10017 is the largest rock sample returned by the astronauts on the Apollo 11 mission to the Moon. It is a fine-grained, vesicular, ilmenite basalt that crystallised around 3.6 billion years ago. The entire surface of the sample is covered in micrometeorite craters (pits) indicating that since being exposed at the Moon's surface it is has rolled around to that all its faces have at some point been exposed. Scientists have determined that this sample has lain at the surface for 480 million years, so there has been plenty of time for local impacts to cause it to move.
In the thin section, the high concentration of Ilmenite in the sample causes it to have a high Ti content - enough for the sample to be descibed as a high Ti basalt. Other major minerals include plagioclase feldspar and clinopyroxene. Between this framework of crystals is an interstitial high K glass. The rock is vesicular, meaning that there must have been gas exsolving as it erupted, and has a heterogeneous teture caused by mineral segregations and differences in grain size. Troilite (an iron sulphide), cristobalite and phosphate have also been reported, although only in very minor amounts.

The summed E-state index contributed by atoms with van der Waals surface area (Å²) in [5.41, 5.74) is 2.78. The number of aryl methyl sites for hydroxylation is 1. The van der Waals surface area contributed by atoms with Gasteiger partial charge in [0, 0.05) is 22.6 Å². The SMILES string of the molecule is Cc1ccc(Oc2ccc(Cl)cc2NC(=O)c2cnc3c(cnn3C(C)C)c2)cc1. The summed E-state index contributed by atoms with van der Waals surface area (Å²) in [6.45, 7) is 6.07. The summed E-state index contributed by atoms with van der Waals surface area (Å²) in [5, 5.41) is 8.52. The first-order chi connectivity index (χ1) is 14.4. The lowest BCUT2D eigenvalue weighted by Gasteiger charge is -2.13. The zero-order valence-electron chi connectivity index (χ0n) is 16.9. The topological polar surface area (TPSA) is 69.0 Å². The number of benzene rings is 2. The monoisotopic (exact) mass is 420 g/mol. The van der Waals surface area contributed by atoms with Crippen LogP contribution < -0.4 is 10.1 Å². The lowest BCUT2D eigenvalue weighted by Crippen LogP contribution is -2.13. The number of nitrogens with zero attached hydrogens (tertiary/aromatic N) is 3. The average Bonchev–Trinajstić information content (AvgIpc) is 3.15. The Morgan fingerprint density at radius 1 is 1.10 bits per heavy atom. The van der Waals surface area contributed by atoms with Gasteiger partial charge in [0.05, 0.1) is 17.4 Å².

Further details of this and other Apollo samples are here: http://curator.jsc.nasa.gov/lunar/
The Apollo 11 samples create an iconic collection since they were the first rocks collected by humankind that were returned to Earth from another solar system body. The Apollo 11 team collected and returned 22 kg of rock and soil samples.
Apollo 11 launched from Cape Kennedy on 16 July 1969. An estimated 530 million people watched Armstrong's televised image and heard his voice describe the event as he took "...one small step for a man, one giant leap for mankind" on 20 July 1969.